Birds of prey

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Falcons are fast-flying birds of prey characterised by their long, pointed, sickle-shaped wings. The kestrel is the most familiar, seen hovering over roadside verges and fields. Hobby is a summer visitor with a fast chasing flight, looking like a huge swift.

Merlin is the smallest and is a winter visitor to our coastal marshes, while peregrine, our largest, nest on high buildings, including in urban centres, as well as their favoured cliffs.

Sparrowhawks almost became extinct in the 1960s due to pesticide poisoning but have recovered almost to their original numbers. They soar over their territory on broad blunt wings or, when hunting, fly fast and low over the ground trying to surprise prey.

Harriers are large, long-winged birds of prey that hunt by gliding low over the ground with wings held in a shallow V. Hen harrier is a winter visitor to the Essex marshes, becoming less common due to illegal persecution in Scotland. Marsh harrier, on the other hand, is breeding in increasing numbers in East Anglia, nesting in reed beds and marshy fields.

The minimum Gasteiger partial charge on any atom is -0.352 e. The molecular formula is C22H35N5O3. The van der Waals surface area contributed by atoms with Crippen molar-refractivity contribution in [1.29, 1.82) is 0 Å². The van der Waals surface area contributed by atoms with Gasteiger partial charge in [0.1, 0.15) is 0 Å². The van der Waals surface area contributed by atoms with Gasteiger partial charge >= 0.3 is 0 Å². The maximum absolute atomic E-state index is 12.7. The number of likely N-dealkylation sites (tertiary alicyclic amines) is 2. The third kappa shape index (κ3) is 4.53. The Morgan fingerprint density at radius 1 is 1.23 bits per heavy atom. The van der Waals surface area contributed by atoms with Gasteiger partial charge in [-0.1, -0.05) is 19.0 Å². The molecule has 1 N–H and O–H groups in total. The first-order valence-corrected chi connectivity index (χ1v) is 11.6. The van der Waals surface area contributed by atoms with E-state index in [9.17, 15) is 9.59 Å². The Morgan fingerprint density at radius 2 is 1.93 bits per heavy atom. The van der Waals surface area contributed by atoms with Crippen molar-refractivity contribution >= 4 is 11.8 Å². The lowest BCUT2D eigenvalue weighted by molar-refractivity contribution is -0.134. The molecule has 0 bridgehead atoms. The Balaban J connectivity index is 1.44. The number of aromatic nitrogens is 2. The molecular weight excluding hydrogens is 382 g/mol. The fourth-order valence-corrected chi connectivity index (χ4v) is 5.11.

Red kites are a conservation success story, recovering from near extinction first in Wales, and now spreading out from reintroduction sites in England and Scotland. They are opportunists, feeding mainly on carrion and worms and sometimes stolen sandwiches!

© Alan Williams